UN agencies step up help to countries hardest hit by Hurricane Ivan
Three members of a UN Disaster Assessment and Coordination (UNDAC) team have arrived in Grenada, the most devastated country, to help national authorities organize their response, the UN Children's Fund (UNICEF) said in a statement. More staff are expected to arrive later today.
A preliminary assessment by the UNDAC team indicates that 90 per cent of Grenada's population of about 90,000 people have been affected, either from losing their home or their livelihood as a result of the storm's destructive powers.
Thousands of people are homeless or living in temporary shelters, while hospitals are damaged, telephone lines are down and power supplies have been interrupted. But water supply services are gradually returning and cellular phones are working in some areas.
In Jamaica, where there is a shortage of potable water and electricity, the Office for the Coordination of Humanitarian Affairs (OCHA) is sending more disaster-response staff to help run 24-hour centres that will coordinate the work of Jamaican authorities and aid agencies. One centre has been set up at Kingston airport and another will be established at the international airport at Montego Bay.
In Cuba, the most recent country to bear the brunt of Hurricane Ivan, some 1.3 million people were evacuated from their homes in anticipation of the arrival of the tropical storm.
The head of the Geneva-based UN body that focuses on disaster reduction praised Cuba's hurricane risk management as a model for other developing countries.
Salvano Briceno, Director of the International Secretariat for Disaster Reduction (ISDR), said Cubans are constantly educated in their schools, universities and workplaces about how to prepare for hurricanes and how to cope if they strike.
Television and radio stations are used to send information to the public and all institutions are mobilized 48 hours in advance of the expected arrival of a serious storm.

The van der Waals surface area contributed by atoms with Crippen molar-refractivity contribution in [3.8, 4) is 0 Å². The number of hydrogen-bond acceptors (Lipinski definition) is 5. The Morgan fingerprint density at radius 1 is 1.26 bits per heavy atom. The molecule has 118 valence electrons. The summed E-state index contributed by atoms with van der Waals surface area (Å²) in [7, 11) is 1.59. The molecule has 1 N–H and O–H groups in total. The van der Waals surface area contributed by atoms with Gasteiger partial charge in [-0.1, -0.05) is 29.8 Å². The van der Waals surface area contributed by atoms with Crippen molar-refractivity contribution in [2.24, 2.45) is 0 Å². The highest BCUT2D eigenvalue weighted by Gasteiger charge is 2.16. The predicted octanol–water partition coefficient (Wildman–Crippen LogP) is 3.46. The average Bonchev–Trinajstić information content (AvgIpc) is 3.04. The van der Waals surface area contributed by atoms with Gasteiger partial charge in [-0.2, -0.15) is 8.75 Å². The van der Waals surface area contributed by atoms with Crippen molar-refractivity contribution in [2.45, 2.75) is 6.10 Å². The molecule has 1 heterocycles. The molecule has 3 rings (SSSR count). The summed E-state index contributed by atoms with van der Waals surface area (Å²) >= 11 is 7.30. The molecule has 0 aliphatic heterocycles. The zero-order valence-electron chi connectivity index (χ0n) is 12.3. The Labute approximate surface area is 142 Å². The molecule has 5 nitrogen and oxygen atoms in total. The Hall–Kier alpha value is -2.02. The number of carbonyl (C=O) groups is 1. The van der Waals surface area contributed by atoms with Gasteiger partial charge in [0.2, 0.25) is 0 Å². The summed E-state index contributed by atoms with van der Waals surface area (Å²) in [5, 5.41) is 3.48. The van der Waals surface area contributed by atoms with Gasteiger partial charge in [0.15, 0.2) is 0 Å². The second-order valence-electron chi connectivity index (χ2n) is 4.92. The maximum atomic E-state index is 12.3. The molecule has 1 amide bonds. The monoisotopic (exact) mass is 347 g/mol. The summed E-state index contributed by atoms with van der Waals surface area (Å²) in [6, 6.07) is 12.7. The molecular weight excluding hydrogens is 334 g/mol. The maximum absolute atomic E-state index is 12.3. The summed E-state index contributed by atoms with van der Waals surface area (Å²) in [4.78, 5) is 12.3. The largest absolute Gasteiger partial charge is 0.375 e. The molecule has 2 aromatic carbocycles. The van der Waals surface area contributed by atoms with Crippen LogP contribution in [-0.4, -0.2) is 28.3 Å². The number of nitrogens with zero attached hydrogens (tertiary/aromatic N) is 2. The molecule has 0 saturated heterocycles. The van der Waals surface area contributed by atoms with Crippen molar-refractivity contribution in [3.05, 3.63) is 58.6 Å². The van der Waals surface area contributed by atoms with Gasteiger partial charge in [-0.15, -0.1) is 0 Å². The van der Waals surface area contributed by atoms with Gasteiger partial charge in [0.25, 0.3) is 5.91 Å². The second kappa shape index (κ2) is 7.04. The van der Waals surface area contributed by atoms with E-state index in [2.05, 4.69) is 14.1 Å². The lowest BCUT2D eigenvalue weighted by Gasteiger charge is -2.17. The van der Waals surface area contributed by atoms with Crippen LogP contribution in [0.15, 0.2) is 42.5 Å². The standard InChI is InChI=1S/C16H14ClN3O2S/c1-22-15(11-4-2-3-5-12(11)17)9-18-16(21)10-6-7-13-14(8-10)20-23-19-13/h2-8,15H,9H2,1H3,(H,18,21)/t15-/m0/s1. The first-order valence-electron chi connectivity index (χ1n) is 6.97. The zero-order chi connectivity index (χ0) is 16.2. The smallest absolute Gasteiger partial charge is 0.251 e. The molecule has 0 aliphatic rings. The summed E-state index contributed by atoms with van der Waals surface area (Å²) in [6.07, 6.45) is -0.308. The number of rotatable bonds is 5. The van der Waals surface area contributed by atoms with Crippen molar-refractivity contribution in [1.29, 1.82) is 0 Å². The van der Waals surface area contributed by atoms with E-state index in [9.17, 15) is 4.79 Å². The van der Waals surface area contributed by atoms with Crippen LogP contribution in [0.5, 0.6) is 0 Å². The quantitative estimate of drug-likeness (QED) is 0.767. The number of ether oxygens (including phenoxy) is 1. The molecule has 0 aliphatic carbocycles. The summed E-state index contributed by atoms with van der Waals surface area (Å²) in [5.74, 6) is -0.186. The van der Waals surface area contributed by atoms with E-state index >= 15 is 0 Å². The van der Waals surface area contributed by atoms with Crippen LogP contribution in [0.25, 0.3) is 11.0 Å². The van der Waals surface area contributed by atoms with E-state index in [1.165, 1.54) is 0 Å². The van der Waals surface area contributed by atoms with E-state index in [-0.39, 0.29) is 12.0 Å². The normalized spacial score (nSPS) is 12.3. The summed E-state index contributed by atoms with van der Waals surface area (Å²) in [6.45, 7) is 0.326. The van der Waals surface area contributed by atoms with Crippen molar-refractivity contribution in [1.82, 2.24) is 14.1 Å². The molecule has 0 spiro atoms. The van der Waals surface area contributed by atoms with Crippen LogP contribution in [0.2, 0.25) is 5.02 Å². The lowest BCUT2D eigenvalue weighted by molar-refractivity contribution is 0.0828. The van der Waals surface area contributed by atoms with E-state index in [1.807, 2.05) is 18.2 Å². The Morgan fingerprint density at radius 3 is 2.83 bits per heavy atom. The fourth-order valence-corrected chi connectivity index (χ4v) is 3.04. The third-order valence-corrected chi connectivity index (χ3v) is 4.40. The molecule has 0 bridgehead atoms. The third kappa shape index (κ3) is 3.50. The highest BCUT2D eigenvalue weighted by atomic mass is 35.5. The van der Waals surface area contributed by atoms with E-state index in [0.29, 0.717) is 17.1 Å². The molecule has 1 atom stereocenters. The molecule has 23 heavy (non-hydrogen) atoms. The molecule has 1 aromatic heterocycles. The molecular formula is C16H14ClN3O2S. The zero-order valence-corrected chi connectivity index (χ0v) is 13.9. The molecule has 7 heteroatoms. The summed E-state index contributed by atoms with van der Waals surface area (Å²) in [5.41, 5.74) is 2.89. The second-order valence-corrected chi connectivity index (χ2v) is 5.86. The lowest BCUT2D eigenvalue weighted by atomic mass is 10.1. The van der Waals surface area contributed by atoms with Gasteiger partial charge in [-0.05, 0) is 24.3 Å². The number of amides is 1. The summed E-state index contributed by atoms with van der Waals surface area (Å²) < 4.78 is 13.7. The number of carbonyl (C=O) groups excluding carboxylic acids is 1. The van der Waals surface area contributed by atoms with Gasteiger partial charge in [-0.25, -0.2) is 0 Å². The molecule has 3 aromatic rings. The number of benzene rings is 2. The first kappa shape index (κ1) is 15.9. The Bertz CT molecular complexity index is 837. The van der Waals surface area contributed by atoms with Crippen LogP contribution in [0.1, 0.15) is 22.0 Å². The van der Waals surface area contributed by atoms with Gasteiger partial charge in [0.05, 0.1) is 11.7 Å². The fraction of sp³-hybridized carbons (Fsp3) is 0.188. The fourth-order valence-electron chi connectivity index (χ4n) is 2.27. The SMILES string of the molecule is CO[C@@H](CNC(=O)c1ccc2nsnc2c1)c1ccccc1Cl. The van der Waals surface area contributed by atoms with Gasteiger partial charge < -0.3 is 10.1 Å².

Mr. Briceno said there is also strong political will in Cuba to minimize the impact of hurricanes on the local population - something that is missing in some other nations.
"Leaders of countries around the world have at their disposal the knowledge needed to reduce risk and vulnerability to hazards. Even poor countries are not entirely without options to mitigate or prevent the consequences of hazards," he said.
Hurricane Ivan is now heading north across the Gulf of Mexico, with the southern United States and parts of eastern Mexico next at risk.
The most senior UN official for the world's small islands said today he was shocked at the trail of destruction and misery which Hurricane Ivan has already caused.
Anwarul K. Chowdhury, Under-Secretary-General and High Representative for the Least Developed Countries, Landlocked Developing Countries and Small Island Developing States, said "it shows again the extreme vulnerability of small island States and the urgent and immediate need for the international community to come to their assistance now and in the future."
More than 20 of the 50-odd small island developing States around the world have been severely affected by hurricanes, typhoons or major floods over the past two years - including some more than once during this period.
In January this year, the infrastructure on the Pacific island of Niue was destroyed by Cyclone Heta and several other islands and atolls suffered severe damage.
Strategies for preparing for natural disasters such as Hurricane Ivan and for mitigating their impact will be discussed next January in Mauritius at the International Meeting for the 10-Year Review of the Barbados Programme of Action for the Sustainable Development of the Small Island Developing States. Negotiations for that meeting will take place next month at UN Headquarters in New York.